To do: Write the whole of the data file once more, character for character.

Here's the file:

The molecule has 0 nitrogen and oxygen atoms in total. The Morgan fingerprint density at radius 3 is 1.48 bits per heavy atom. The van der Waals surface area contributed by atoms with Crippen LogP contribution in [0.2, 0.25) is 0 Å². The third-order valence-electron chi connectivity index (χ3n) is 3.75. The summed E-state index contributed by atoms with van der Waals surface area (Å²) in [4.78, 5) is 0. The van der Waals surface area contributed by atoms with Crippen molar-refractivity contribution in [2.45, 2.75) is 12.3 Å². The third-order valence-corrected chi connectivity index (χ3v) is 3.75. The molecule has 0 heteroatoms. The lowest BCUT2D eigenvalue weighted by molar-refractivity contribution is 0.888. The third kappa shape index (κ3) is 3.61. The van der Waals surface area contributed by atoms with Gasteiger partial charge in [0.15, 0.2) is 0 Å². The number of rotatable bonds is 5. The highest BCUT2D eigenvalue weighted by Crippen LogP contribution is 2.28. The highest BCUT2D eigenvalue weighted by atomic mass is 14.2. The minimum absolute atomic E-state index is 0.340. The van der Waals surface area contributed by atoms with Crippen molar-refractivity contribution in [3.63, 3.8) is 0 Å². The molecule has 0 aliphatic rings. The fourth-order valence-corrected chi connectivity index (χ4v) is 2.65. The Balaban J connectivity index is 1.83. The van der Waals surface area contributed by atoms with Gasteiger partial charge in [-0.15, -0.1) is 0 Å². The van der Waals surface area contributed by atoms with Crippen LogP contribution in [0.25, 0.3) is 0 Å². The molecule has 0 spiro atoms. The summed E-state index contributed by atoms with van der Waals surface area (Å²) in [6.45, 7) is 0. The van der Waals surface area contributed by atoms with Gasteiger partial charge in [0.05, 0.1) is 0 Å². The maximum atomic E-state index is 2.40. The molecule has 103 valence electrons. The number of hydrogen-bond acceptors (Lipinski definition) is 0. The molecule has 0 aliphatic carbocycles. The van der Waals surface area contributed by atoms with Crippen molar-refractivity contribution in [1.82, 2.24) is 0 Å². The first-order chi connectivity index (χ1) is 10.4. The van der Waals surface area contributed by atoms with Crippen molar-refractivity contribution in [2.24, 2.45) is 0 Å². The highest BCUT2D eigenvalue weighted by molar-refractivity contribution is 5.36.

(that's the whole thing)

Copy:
The molecule has 0 nitrogen and oxygen atoms in total. The Morgan fingerprint density at radius 3 is 1.48 bits per heavy atom. The van der Waals surface area contributed by atoms with Crippen LogP contribution in [0.2, 0.25) is 0 Å². The third-order valence-electron chi connectivity index (χ3n) is 3.75. The summed E-state index contributed by atoms with van der Waals surface area (Å²) in [4.78, 5) is 0. The van der Waals surface area contributed by atoms with Crippen molar-refractivity contribution in [2.45, 2.75) is 12.3 Å². The third-order valence-corrected chi connectivity index (χ3v) is 3.75. The molecule has 0 heteroatoms. The lowest BCUT2D eigenvalue weighted by molar-refractivity contribution is 0.888. The third kappa shape index (κ3) is 3.61. The van der Waals surface area contributed by atoms with Gasteiger partial charge in [0.15, 0.2) is 0 Å². The number of rotatable bonds is 5. The highest BCUT2D eigenvalue weighted by Crippen LogP contribution is 2.28. The highest BCUT2D eigenvalue weighted by atomic mass is 14.2. The minimum absolute atomic E-state index is 0.340. The van der Waals surface area contributed by atoms with Crippen molar-refractivity contribution in [3.63, 3.8) is 0 Å². The molecule has 0 aliphatic rings. The fourth-order valence-corrected chi connectivity index (χ4v) is 2.65. The Balaban J connectivity index is 1.83. The van der Waals surface area contributed by atoms with Gasteiger partial charge in [-0.15, -0.1) is 0 Å². The van der Waals surface area contributed by atoms with Crippen LogP contribution in [0.25, 0.3) is 0 Å². The molecule has 0 spiro atoms. The summed E-state index contributed by atoms with van der Waals surface area (Å²) in [6.45, 7) is 0. The van der Waals surface area contributed by atoms with Gasteiger partial charge in [0.05, 0.1) is 0 Å². The maximum atomic E-state index is 2.40. The molecule has 103 valence electrons. The number of hydrogen-bond acceptors (Lipinski definition) is 0. The molecule has 0 aliphatic carbocycles. The van der Waals surface area contributed by atoms with Crippen molar-refractivity contribution in [1.82, 2.24) is 0 Å². The first-order chi connectivity index (χ1) is 10.4. The van der Waals surface area contributed by atoms with Crippen molar-refractivity contribution in [2.24, 2.45) is 0 Å². The highest BCUT2D eigenvalue weighted by molar-refractivity contribution is 5.36.